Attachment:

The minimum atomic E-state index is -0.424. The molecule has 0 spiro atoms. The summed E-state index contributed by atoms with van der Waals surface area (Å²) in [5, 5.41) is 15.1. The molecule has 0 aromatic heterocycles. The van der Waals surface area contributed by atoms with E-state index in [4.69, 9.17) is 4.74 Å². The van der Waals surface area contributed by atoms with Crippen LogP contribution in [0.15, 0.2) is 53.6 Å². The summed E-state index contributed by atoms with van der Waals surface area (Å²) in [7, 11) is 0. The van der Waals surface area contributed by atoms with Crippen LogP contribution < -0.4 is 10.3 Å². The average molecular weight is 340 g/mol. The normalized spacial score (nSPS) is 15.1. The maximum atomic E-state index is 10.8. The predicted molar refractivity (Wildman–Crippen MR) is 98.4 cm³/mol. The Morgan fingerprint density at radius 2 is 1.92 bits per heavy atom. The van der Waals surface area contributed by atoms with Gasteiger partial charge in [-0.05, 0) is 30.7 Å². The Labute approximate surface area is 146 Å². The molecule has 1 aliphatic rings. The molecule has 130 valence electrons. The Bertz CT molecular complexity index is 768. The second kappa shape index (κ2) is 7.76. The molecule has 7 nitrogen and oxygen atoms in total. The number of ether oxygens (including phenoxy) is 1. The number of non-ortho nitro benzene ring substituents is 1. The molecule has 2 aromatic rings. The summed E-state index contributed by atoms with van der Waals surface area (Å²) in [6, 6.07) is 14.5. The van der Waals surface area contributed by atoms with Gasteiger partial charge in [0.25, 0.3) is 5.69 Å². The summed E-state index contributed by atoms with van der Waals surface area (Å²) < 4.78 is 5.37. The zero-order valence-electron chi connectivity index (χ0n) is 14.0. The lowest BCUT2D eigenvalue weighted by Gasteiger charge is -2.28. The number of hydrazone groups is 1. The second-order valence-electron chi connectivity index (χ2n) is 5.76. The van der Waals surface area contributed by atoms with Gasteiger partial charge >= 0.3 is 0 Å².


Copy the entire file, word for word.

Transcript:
The minimum atomic E-state index is -0.424. The molecule has 0 spiro atoms. The summed E-state index contributed by atoms with van der Waals surface area (Å²) in [5, 5.41) is 15.1. The molecule has 0 aromatic heterocycles. The van der Waals surface area contributed by atoms with E-state index in [4.69, 9.17) is 4.74 Å². The van der Waals surface area contributed by atoms with Crippen LogP contribution in [0.15, 0.2) is 53.6 Å². The summed E-state index contributed by atoms with van der Waals surface area (Å²) in [7, 11) is 0. The van der Waals surface area contributed by atoms with Crippen LogP contribution < -0.4 is 10.3 Å². The average molecular weight is 340 g/mol. The normalized spacial score (nSPS) is 15.1. The maximum atomic E-state index is 10.8. The predicted molar refractivity (Wildman–Crippen MR) is 98.4 cm³/mol. The Morgan fingerprint density at radius 2 is 1.92 bits per heavy atom. The van der Waals surface area contributed by atoms with Gasteiger partial charge in [-0.05, 0) is 30.7 Å². The Labute approximate surface area is 146 Å². The molecule has 1 aliphatic rings. The molecule has 130 valence electrons. The Bertz CT molecular complexity index is 768. The second kappa shape index (κ2) is 7.76. The molecule has 7 nitrogen and oxygen atoms in total. The number of ether oxygens (including phenoxy) is 1. The number of non-ortho nitro benzene ring substituents is 1. The molecule has 2 aromatic rings. The summed E-state index contributed by atoms with van der Waals surface area (Å²) in [6, 6.07) is 14.5. The van der Waals surface area contributed by atoms with Gasteiger partial charge in [0.25, 0.3) is 5.69 Å². The summed E-state index contributed by atoms with van der Waals surface area (Å²) < 4.78 is 5.37. The zero-order valence-electron chi connectivity index (χ0n) is 14.0. The lowest BCUT2D eigenvalue weighted by Gasteiger charge is -2.28. The number of hydrazone groups is 1. The second-order valence-electron chi connectivity index (χ2n) is 5.76. The van der Waals surface area contributed by atoms with Gasteiger partial charge >= 0.3 is 0 Å².